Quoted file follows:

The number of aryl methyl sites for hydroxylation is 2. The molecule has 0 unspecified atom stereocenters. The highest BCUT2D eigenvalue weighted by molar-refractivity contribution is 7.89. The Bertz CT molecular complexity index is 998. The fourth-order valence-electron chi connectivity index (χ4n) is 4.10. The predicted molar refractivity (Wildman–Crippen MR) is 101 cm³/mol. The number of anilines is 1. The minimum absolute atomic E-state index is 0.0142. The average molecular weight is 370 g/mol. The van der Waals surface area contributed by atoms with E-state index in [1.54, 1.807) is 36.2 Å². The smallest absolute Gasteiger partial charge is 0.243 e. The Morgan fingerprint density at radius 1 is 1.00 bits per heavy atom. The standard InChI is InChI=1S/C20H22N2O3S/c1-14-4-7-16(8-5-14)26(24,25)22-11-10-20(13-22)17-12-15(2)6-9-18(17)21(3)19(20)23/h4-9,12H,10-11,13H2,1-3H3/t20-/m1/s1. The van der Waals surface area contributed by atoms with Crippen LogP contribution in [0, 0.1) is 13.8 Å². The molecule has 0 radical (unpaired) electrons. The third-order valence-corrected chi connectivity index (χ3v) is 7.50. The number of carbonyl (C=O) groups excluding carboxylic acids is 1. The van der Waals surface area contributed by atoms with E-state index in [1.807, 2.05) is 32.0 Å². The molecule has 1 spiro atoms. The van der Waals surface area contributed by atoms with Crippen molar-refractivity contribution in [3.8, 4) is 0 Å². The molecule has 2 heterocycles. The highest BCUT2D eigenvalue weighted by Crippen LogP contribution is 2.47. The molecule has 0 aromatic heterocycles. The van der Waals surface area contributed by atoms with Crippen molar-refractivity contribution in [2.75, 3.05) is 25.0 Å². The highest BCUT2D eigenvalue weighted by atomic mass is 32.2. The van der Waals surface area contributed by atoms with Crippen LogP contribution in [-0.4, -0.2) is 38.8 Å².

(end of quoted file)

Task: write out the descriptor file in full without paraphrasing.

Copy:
The number of aryl methyl sites for hydroxylation is 2. The molecule has 0 unspecified atom stereocenters. The highest BCUT2D eigenvalue weighted by molar-refractivity contribution is 7.89. The Bertz CT molecular complexity index is 998. The fourth-order valence-electron chi connectivity index (χ4n) is 4.10. The predicted molar refractivity (Wildman–Crippen MR) is 101 cm³/mol. The number of anilines is 1. The minimum absolute atomic E-state index is 0.0142. The average molecular weight is 370 g/mol. The van der Waals surface area contributed by atoms with E-state index in [1.54, 1.807) is 36.2 Å². The smallest absolute Gasteiger partial charge is 0.243 e. The Morgan fingerprint density at radius 1 is 1.00 bits per heavy atom. The standard InChI is InChI=1S/C20H22N2O3S/c1-14-4-7-16(8-5-14)26(24,25)22-11-10-20(13-22)17-12-15(2)6-9-18(17)21(3)19(20)23/h4-9,12H,10-11,13H2,1-3H3/t20-/m1/s1. The van der Waals surface area contributed by atoms with Crippen LogP contribution in [0, 0.1) is 13.8 Å². The molecule has 0 radical (unpaired) electrons. The third-order valence-corrected chi connectivity index (χ3v) is 7.50. The number of carbonyl (C=O) groups excluding carboxylic acids is 1. The van der Waals surface area contributed by atoms with E-state index in [1.807, 2.05) is 32.0 Å². The molecule has 1 spiro atoms. The van der Waals surface area contributed by atoms with Crippen molar-refractivity contribution in [3.8, 4) is 0 Å². The molecule has 2 heterocycles. The highest BCUT2D eigenvalue weighted by Crippen LogP contribution is 2.47. The molecule has 0 aromatic heterocycles. The van der Waals surface area contributed by atoms with Crippen molar-refractivity contribution in [2.75, 3.05) is 25.0 Å². The highest BCUT2D eigenvalue weighted by atomic mass is 32.2. The van der Waals surface area contributed by atoms with Crippen LogP contribution in [-0.4, -0.2) is 38.8 Å².